Jerry Leiber and Mike Stoller form what is without a doubt one of the most well-known song-writing partnerships in the history of popular music. Hound Dog, Stand by Me, Jailhouse Rock and Searchin’ are just a few examples of the over-70 charted hits that came out of their pen. Another example is Kansas City, one of their earliest compositions as well as one that’s been covered extensively throughout the decades. The very first version was recorded by Little Willie Littlefield in 1952 (the same year it was written in). Little Richard then took it, added his own “hey, hey, hey, hey” section and made it a moderate rock ‘n’ roll hit (later also the inspiration for The Beatles’ cover). However, it wasn’t until Wilbert Harrison’s 1959 version that the song gained widespread success.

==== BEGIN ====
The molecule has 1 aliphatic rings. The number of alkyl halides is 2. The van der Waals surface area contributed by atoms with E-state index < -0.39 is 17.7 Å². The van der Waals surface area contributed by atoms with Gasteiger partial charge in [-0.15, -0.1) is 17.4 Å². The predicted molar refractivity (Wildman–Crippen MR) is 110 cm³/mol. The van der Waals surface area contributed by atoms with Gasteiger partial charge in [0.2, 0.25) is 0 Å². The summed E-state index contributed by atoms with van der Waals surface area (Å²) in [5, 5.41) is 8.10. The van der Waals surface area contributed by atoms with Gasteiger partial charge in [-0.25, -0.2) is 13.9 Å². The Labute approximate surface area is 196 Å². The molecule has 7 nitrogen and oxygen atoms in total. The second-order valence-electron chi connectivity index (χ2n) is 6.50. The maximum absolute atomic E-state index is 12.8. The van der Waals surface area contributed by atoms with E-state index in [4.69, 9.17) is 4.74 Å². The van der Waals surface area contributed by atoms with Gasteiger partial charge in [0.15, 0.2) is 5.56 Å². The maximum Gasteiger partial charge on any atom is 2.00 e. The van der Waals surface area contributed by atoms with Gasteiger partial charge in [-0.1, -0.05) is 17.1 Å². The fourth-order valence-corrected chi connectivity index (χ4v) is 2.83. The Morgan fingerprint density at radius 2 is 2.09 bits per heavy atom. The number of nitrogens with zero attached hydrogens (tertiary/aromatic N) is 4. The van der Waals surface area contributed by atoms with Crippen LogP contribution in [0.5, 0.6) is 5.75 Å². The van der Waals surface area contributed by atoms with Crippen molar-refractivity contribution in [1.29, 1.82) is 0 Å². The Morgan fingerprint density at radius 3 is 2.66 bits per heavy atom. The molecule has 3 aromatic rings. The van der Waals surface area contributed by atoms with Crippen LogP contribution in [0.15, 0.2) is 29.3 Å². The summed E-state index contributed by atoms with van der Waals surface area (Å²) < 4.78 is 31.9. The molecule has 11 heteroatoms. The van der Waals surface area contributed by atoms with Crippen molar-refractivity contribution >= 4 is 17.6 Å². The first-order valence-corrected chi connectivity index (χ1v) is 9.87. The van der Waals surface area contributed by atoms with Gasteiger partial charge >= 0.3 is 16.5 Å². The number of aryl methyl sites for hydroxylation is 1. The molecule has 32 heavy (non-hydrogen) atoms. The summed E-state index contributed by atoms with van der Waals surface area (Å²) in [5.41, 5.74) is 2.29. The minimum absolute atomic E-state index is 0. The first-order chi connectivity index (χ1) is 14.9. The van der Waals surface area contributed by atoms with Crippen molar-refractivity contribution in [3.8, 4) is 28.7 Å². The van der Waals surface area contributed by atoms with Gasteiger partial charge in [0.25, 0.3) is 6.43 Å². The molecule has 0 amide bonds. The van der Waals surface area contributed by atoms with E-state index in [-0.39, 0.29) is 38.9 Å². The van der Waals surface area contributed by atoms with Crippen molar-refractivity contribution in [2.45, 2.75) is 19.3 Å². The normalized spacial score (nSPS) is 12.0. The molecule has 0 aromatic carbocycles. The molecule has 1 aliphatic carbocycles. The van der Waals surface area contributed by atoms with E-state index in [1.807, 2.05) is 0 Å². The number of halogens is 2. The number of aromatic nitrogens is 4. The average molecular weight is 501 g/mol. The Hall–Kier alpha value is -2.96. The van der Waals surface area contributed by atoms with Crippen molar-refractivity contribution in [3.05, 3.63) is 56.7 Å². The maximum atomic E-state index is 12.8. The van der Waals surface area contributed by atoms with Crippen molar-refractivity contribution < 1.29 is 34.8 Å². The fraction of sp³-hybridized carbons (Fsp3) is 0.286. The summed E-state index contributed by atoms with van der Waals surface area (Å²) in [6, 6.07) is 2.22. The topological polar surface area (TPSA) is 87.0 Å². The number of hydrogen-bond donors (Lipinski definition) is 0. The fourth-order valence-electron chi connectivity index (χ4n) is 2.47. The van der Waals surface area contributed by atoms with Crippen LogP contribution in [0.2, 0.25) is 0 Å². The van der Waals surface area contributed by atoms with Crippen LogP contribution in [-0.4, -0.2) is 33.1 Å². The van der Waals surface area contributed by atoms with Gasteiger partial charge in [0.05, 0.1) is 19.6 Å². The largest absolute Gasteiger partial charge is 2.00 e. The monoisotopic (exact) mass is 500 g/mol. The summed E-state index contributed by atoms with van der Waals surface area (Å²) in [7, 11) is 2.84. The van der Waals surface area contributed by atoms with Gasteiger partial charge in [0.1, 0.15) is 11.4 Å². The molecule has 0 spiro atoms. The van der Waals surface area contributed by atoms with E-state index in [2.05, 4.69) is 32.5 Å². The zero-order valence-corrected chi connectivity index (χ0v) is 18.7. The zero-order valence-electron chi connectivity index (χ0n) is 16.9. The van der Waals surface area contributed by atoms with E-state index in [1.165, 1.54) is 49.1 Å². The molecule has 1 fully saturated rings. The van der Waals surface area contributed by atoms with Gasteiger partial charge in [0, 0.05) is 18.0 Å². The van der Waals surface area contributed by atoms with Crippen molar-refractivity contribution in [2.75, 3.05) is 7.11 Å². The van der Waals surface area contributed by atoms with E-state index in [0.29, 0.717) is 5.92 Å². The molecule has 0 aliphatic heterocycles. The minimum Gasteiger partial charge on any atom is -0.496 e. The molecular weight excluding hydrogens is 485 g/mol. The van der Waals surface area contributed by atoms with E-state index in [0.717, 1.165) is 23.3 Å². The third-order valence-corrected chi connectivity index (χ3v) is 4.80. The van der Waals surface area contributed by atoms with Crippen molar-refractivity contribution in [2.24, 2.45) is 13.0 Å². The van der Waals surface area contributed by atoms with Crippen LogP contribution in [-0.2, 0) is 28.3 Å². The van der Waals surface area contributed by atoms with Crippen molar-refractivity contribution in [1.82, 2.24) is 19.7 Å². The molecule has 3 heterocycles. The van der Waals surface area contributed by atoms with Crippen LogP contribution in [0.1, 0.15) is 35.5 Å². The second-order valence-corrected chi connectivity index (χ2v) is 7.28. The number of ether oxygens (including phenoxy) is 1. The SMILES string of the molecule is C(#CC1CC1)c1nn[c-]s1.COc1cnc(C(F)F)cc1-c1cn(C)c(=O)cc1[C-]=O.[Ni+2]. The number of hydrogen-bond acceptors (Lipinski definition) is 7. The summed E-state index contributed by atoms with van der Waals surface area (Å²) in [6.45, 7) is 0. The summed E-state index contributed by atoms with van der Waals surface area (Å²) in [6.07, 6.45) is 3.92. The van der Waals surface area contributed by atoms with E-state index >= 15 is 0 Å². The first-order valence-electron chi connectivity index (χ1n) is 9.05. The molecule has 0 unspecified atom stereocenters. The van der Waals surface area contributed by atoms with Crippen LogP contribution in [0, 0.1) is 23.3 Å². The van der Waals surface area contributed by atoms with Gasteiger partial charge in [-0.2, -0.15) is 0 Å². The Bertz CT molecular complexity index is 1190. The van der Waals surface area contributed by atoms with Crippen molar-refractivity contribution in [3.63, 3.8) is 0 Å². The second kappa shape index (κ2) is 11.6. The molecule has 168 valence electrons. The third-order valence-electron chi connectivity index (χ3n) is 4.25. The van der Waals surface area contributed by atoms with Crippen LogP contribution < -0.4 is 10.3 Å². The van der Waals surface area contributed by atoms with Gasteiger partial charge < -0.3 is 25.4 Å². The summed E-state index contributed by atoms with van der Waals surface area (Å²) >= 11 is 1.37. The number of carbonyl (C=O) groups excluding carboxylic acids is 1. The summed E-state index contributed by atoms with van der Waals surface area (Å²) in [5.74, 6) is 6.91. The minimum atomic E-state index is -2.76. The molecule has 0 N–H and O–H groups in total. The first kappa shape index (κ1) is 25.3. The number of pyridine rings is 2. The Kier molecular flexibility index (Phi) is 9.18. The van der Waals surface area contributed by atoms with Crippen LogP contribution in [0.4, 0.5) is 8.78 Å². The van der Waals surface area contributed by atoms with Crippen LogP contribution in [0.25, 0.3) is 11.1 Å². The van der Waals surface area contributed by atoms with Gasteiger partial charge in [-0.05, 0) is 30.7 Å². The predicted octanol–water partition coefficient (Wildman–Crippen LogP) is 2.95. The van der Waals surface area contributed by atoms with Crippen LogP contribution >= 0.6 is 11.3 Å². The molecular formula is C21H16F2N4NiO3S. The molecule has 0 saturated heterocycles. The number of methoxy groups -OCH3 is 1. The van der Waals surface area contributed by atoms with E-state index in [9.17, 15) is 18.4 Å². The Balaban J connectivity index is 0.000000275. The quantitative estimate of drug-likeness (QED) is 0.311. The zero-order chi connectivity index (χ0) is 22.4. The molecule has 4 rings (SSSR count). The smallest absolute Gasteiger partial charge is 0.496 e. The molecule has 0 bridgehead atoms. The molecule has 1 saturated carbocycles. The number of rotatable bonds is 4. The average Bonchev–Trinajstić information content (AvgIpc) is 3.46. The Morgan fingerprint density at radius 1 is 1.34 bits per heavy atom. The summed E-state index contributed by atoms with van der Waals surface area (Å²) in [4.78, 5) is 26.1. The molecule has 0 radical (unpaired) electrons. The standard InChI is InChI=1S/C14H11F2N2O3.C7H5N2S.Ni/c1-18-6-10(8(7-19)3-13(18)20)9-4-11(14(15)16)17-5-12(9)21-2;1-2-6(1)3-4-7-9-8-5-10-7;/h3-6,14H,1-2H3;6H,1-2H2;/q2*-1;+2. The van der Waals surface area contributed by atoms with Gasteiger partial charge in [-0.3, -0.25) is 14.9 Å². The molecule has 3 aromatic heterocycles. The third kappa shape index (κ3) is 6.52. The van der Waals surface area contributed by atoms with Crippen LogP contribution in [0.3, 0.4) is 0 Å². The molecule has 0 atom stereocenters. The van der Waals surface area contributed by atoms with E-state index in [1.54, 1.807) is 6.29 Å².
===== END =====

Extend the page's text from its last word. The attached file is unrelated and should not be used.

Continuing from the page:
Kansas City tells the story of a man leaving his woman and going to the namesake city to find new love. What’s interesting then is that Leiber and Stoller have never been to Kansas themselves – instead, they took inspiration from the jazz records recorded there by artists such as Charlie Parker and Count Basie. The song played both as a blessing and a curse for Harrison: while it undoubtedly remains his signature hit, it’s also what stopped him from properly following it. Kansas City was released on a different recording label than the one the R&B was signed to, thus causing him to get sued at the height of his popularity. Other than a minor hit with Let’s Stick Together in 1962, Harrison never made anything else worth noting.
Kansas City spent 2 consecutive weeks at number one in Billboard Top 100 before being dethroned by Johnny Horton’s The Battle of New Orleans.